“Noncardiac chest pain” was Laurie Black’s discharge diagnosis. Her chest CT angiogram didn’t show a pulmonary embolus, her troponins were negative for a heart attack and her nuclear stress test was negative for coronary ischemia.
“So what do you think it was?” she asked while I read through her hospital discharge summary.
“I don’t know. Show me where the pain was,” I answered.
“It started on my back, on the left side, and then it went up and around to the front and then down my left arm, and my hand felt kind of tingly.”
“Where on your back, upper or lower?”
I palpated her left trapezius and put some pressure between her spine and her scapula.
“I assume the doctors at the hospital did all kinds of poking and prodding here,” I asked.
“No, I don’t think anybody really touched me,” Laurie answered.
“Can you move your shoulders around a bit,” I asked as I pushed my fingers in a little harder.
“That’s very sore,” she said, and I could feel the tightness in her muscle.
I moved to her front and asked her to show me the range of motion in her neck. It seemed close to normal.
“Try to go a little further,” I said.
“Ouch, I just felt something, in my arm,” she startled.
“Looks like it’s all coming from your neck. How about that …”
Just a few days earlier I had another “aha” moment, this one regarding a patient with abdominal pain.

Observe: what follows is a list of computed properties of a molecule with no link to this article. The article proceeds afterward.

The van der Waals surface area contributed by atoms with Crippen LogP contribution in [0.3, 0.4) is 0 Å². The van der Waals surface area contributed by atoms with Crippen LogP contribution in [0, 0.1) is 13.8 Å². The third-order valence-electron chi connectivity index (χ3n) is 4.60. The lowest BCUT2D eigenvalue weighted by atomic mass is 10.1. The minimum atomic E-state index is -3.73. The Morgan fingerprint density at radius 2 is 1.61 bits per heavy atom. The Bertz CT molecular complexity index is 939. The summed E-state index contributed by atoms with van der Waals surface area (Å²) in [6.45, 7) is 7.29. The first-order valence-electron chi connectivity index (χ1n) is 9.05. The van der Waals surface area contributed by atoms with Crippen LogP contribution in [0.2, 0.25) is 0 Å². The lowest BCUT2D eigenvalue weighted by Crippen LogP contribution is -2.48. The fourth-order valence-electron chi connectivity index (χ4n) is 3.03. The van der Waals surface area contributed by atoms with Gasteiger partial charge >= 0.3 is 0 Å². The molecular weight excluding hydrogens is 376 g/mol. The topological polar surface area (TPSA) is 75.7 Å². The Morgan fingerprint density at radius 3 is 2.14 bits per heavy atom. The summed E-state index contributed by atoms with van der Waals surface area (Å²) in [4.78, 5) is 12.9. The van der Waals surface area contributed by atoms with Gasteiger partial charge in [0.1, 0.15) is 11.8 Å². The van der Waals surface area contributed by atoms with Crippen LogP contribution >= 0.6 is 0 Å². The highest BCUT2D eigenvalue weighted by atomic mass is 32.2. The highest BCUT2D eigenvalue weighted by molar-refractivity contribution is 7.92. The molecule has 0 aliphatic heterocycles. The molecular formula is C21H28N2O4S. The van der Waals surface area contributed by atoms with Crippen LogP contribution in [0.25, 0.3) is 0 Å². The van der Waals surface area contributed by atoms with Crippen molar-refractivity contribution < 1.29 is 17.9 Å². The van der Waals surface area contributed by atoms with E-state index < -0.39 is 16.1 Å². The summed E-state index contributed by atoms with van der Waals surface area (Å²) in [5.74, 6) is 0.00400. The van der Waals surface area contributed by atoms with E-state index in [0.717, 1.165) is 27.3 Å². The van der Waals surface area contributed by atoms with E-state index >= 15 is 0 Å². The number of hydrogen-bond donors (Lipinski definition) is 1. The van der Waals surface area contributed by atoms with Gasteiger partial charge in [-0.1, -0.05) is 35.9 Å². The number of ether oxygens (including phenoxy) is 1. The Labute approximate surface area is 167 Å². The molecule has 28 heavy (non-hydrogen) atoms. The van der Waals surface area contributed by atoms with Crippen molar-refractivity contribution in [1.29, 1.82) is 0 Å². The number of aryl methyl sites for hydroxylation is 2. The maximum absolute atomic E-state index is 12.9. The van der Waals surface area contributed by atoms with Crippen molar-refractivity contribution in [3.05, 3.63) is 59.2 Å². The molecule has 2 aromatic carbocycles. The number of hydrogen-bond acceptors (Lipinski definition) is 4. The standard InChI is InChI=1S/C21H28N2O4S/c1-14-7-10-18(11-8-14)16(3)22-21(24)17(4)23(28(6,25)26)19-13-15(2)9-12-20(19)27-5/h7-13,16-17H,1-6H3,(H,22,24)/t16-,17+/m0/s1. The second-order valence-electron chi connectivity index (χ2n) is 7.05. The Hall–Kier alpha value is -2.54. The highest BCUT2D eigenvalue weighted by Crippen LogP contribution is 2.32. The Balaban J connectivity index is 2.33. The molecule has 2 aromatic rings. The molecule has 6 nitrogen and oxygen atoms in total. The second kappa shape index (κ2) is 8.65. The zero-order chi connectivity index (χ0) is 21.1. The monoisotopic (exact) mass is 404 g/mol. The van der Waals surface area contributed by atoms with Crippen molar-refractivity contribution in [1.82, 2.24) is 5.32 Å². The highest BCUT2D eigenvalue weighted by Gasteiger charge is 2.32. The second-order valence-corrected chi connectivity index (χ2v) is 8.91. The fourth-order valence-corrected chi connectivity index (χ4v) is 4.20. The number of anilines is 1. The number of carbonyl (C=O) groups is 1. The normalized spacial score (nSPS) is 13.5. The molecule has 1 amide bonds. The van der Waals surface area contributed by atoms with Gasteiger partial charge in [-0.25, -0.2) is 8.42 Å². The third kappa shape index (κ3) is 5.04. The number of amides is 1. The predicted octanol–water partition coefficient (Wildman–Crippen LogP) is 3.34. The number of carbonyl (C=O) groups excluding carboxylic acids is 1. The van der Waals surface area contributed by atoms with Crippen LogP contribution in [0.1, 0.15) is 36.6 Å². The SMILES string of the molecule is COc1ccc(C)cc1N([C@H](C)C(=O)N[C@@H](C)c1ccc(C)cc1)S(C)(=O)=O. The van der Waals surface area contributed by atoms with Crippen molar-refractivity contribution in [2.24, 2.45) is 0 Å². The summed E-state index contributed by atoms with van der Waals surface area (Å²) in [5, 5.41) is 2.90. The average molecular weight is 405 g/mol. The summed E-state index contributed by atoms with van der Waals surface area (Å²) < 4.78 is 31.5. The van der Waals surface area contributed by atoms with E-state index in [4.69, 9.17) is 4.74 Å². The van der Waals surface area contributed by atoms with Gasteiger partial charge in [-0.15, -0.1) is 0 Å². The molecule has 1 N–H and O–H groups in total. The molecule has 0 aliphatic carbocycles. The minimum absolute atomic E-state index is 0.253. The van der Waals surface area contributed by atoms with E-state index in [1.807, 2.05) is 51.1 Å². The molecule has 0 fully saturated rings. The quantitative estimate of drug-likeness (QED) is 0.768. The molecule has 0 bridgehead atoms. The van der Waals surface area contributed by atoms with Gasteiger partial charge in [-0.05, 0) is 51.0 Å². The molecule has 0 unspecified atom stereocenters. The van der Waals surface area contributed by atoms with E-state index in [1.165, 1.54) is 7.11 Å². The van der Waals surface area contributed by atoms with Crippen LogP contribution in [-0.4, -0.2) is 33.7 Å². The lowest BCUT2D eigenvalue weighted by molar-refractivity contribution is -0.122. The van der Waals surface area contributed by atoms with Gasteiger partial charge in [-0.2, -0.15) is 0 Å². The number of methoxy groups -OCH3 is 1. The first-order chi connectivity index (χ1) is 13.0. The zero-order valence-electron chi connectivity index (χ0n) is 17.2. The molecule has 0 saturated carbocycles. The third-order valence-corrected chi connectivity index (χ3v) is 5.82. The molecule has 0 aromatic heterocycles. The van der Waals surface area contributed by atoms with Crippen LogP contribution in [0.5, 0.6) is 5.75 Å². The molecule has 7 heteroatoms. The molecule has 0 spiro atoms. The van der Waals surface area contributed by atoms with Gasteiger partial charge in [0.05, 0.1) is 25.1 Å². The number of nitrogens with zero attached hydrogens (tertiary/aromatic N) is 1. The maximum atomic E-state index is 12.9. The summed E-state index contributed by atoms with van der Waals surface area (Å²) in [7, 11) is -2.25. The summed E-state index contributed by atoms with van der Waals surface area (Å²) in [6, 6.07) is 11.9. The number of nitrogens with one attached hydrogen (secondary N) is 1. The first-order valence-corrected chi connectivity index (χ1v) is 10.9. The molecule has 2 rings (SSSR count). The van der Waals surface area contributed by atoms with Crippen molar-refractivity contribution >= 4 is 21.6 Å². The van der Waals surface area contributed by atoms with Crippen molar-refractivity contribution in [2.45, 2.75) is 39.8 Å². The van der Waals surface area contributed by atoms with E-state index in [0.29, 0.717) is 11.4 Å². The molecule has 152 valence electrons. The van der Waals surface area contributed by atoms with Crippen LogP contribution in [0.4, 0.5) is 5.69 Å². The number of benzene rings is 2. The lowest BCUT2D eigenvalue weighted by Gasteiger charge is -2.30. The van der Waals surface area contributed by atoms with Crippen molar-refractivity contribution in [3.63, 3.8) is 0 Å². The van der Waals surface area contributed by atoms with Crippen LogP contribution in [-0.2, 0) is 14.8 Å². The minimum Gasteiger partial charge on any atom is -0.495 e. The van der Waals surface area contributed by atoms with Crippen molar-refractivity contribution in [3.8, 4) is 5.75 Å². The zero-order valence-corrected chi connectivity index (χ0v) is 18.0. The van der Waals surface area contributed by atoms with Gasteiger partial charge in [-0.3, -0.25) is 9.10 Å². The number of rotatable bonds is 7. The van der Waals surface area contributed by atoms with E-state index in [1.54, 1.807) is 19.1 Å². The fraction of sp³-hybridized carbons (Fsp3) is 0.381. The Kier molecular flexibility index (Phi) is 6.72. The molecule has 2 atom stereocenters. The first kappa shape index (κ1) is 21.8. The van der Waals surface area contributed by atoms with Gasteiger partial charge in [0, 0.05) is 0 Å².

Nora Friedman had seen one of my colleagues with a one-month history of a painful lump in her right lower abdomen. She ended up with both a CT scan and an ultrasound, and the only abnormality they showed was a very large cyst in the lower portion of her right kidney. The radiologists suggested this cyst could be drained in order to relieve her pain. That’s where I came into the picture, and as she is on blood thinners, I ended up fussing with the management of her anticoagulants before and after the procedure.
When I saw her after it was done, she told me that her pain hadn’t changed at all.
“Show me where it hurts,” I asked her.
“Here,” she said and laid her hand across her abdomen near McBurney’s point.
I asked her to lie down. She did, and I felt nothing.
“I actually feel it more when I stand up,” she offered.
As she stood in front of me and I placed my hand where she directed me, I asked her to cough. Suddenly I felt a soft, almost squishy protrusion under my fingers.
I called the interventional radiologist who had aspirated her renal cyst through a long needle in her back.
He confirmed that her cyst wasn’t likely to have reaccumulated that quickly and I told him that both she and I thought we felt a hernia when she stood up and coughed.
“I’m looking at her CT right now …”
His voice trailed, and there was a long silence.
“Actually, I can see a Spigelian hernia now. That would explain everything. She needs to see a surgeon.”
So, in hindsight, a more careful examination of the patient at our end, and of the images at the radiology end, could have saved Nora an invasive procedure, just like Laurie could have been spared some of her fancy hospital tests for what turned out to be a simple neck problem instead of a cardiovascular emergency.
“A Country Doctor” is a family physician who blogs at A Country Doctor Writes:.
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